Greens Call Federal Government’s Housing Accord a ‘Complete Con’

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The Greens party have accused the federal government of hustling Australians after an analysis by the Parliamentary Library alleged that only 2.02 percent of the one million homes promised under the National Housing Accord would be affordable.

The National Housing Accord, announced on Oct. 25, by Treasurer Jim Chalmers, is a landmark agreement between the government institutional investors and the construction sector to help tackle the current crisis in the housing market.

The treasurer said that it was the goal of the Accord to see “one million new well-located homes built over five years from 2024.”

Additionally, the government has promised that of that one million, 20,000 of the homes would be set aside for social housing.

However, Greens MP Max Chandler-Mather, said that an analysis of the scheme found that only 2.02 percent of the one million homes in the Accord would be affordable.

“This analysis proves what we already knew, Labor’s so-called Housing Accord is a complete con,” Chandler-Mather said.

“Beyond the 20,000 public and community homes Labor has already promised, the only extra actually affordable housing under the Housing Accord will be 184 homes, or 0.02 percent of the promised million homes.”

The Greens noted that according to commonly accepted definition of affordability, affordable housing should cost no more than 30 percent of a lower income household, who earn in the bottom 40 percent of the country’s annual income.

Chandler-Mather said when comparing average incomes to market rents across Australia the bulk of the housing to be built by the Accord will be unaffordable for low and very low-income families.

According to Chalmers, the federal government will spend $350 million (US$233 million) to deliver 10,000 affordable homes over five years from 2024. This allocation Labor argues will incentivise superannuation funds and other institutional investors to invest in social and affordable housing by covering the gap between market rents and subsidised rents.

State and territory governments have also agreed to build up to 10,000 new homes as well, delivering up to 20,000 new affordable dwellings in total.

Coalition Also Concerned About New Accord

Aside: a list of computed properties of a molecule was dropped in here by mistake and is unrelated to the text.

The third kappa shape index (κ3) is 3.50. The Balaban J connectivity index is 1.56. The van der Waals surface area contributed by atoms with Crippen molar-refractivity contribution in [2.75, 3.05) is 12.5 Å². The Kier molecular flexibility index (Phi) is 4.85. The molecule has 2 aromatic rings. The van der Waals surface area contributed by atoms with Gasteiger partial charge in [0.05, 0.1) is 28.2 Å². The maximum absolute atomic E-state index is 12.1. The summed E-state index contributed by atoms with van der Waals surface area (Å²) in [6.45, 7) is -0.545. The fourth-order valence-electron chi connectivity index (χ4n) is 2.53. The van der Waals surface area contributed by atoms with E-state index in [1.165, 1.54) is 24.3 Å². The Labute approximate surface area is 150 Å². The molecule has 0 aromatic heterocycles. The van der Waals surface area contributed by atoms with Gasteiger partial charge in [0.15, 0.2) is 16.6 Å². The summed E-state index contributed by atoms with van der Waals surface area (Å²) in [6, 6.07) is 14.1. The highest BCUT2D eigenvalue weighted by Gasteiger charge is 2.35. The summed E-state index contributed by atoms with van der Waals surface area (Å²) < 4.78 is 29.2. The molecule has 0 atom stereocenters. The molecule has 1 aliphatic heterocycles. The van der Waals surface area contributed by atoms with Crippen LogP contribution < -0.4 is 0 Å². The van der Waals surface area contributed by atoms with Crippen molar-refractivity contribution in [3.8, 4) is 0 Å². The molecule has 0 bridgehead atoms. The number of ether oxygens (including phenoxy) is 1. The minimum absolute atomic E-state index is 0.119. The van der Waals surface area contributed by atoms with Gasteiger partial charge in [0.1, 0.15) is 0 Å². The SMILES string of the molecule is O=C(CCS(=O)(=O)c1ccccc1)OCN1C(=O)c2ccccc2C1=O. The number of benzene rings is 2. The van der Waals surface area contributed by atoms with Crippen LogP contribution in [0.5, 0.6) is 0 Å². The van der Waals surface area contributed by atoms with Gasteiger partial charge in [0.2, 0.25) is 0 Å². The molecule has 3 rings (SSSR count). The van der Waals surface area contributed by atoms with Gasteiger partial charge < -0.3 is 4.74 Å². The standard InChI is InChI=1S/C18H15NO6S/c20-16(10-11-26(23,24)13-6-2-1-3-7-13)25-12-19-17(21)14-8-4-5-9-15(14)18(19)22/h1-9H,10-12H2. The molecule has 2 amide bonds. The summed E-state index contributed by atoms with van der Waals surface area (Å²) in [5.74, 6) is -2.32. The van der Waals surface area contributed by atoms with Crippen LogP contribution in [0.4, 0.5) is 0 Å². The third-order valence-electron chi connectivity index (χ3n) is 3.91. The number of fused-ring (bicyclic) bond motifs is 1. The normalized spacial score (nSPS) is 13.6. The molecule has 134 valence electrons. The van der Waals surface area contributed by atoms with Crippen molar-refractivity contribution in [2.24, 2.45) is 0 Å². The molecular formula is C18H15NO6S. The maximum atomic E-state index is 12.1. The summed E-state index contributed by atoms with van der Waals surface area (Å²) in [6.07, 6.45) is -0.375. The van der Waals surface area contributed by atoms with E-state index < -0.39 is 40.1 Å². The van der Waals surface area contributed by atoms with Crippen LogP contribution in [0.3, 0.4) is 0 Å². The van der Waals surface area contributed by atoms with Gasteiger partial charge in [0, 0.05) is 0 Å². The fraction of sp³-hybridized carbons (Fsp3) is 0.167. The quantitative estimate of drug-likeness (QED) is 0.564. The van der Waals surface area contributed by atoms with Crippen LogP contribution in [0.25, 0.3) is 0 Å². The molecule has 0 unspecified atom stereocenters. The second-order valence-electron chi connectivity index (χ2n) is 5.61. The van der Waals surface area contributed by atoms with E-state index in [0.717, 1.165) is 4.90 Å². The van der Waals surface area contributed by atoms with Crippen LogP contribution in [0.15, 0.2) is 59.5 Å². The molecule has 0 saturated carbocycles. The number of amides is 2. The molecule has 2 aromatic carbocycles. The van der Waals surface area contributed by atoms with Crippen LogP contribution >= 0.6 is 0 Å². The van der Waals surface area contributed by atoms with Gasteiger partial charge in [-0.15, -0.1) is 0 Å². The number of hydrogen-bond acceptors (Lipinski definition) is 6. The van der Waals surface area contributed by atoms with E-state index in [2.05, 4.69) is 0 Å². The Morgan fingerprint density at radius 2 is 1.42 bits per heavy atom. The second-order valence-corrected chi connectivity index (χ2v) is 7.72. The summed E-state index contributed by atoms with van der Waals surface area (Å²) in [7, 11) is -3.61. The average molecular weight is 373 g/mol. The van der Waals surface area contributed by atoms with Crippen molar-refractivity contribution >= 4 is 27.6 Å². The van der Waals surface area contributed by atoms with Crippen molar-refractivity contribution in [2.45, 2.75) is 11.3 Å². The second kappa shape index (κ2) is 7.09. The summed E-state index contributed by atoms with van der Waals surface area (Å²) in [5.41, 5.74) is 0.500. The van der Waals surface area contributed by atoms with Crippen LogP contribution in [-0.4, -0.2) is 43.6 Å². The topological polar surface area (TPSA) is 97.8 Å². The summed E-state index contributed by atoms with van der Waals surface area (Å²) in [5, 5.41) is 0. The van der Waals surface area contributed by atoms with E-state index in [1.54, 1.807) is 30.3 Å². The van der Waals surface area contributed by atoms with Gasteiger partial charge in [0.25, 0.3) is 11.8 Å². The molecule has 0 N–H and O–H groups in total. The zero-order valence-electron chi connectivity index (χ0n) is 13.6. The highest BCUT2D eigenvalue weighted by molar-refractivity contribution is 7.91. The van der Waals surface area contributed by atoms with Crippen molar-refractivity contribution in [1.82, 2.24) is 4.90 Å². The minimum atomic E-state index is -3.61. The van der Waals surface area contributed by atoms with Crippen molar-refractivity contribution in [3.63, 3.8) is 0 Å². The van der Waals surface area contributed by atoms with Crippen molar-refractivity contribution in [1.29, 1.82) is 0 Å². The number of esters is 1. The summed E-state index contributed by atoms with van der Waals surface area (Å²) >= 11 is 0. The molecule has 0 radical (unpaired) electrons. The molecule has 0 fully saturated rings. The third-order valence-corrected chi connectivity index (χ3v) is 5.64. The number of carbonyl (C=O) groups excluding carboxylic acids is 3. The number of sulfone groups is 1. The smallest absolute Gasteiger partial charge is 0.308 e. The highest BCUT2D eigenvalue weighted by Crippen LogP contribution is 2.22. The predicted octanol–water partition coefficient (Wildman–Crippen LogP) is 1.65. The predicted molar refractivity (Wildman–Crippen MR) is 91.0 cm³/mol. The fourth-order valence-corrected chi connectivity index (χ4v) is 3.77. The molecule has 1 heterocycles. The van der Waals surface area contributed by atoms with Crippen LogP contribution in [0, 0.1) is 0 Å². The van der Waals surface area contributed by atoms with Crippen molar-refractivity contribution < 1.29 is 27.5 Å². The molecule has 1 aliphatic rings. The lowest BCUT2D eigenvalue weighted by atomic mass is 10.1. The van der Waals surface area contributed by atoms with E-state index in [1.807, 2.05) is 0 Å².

Shadow Treasurer Angus Taylor has previously said that while Australia needed more housing supply the Coalition did not want to see Australians superannuation being used to achieve it.

“Superannuation is there for people’s retirement, a nest egg that they can rely on so that they can have a prosperous retirement, and we don’t want to see governments using that money as though it is theirs for their projects,” he told reporters.

According to documents by the Reserve Bank of Australia (RBA), released under Freedom of Information, Australia’s housing market is expected to drop up to 20 percent by the end of 2024.

“We’re now anticipating housing prices to decline over the next few years. That reflects the ongoing slowing in momentum in the market and the steepening of expectations for the future path of interest rates,” an RBA economist said in the document.

Experts Pan Housing Accord

Meanwhile, housing experts have also criticised the federal government for its handling of the report into The National Housing and
Homelessness Agreement (pdf).

Researchers from the University of New South Wales (UNSW), University of South Australia, University of Sydney, and Monash University, including Prof. Hal Pawson from the UNSW Housing Research and Policy, Prof. Nicole Gurran from the Urban and Regional Planning at the  University of Sydney, and Prof. Chris Leishman from the University of South Australia’s department of Property and Housing Economics have panned the report’s decision to rely on the market to fix the housing crisis.  

In an article published in the Conversation they said that the report’s recommendations lie on faulty assumptions and outdated economic thinking.

“It relies on a misplaced belief that the market will respond to low-income households’ need for affordable housing. Its faith in deregulation as a cure-all is misguided,” the experts argue.

Instead they argue the federal government needs to increase government investment in public and community housing.

“Simple comparisons between the costs of rent assistance and building affordable homes also ignore the wider community benefits of social housing,” they said, arguing that recent research had showed that the return on social housing investment is “comparable to, or better than” major infrastructure projects.

Victoria Kelly-Clark

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Victoria Kelly-Clark is an Australian based reporter who focuses on national politics and the geopolitical environment in the Asia-pacific region, the Middle East and Central Asia.



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